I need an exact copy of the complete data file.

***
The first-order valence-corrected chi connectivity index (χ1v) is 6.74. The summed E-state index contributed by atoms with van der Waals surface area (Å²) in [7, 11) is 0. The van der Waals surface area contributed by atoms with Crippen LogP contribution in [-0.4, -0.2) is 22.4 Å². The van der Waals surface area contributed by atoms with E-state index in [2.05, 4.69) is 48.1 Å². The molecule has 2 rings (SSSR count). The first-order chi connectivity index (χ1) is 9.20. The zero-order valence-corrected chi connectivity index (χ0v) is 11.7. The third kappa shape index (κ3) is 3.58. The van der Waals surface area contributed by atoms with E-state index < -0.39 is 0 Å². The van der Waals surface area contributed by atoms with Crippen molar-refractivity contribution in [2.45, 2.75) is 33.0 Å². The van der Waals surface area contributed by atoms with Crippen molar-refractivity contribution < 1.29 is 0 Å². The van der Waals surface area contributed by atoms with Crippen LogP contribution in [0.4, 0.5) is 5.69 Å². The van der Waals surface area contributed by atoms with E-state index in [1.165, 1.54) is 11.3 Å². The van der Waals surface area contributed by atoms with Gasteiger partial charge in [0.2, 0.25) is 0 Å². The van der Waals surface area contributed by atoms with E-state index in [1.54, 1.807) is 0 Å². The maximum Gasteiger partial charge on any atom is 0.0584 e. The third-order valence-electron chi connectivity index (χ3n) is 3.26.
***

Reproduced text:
The first-order valence-corrected chi connectivity index (χ1v) is 6.74. The summed E-state index contributed by atoms with van der Waals surface area (Å²) in [7, 11) is 0. The van der Waals surface area contributed by atoms with Crippen LogP contribution in [-0.4, -0.2) is 22.4 Å². The van der Waals surface area contributed by atoms with E-state index in [2.05, 4.69) is 48.1 Å². The molecule has 2 rings (SSSR count). The first-order chi connectivity index (χ1) is 9.20. The zero-order valence-corrected chi connectivity index (χ0v) is 11.7. The third kappa shape index (κ3) is 3.58. The van der Waals surface area contributed by atoms with E-state index < -0.39 is 0 Å². The van der Waals surface area contributed by atoms with Crippen molar-refractivity contribution in [2.45, 2.75) is 33.0 Å². The van der Waals surface area contributed by atoms with Crippen molar-refractivity contribution < 1.29 is 0 Å². The van der Waals surface area contributed by atoms with Crippen LogP contribution in [0.4, 0.5) is 5.69 Å². The van der Waals surface area contributed by atoms with E-state index in [1.165, 1.54) is 11.3 Å². The van der Waals surface area contributed by atoms with Gasteiger partial charge in [0.2, 0.25) is 0 Å². The van der Waals surface area contributed by atoms with E-state index in [1.54, 1.807) is 0 Å². The maximum Gasteiger partial charge on any atom is 0.0584 e. The third-order valence-electron chi connectivity index (χ3n) is 3.26.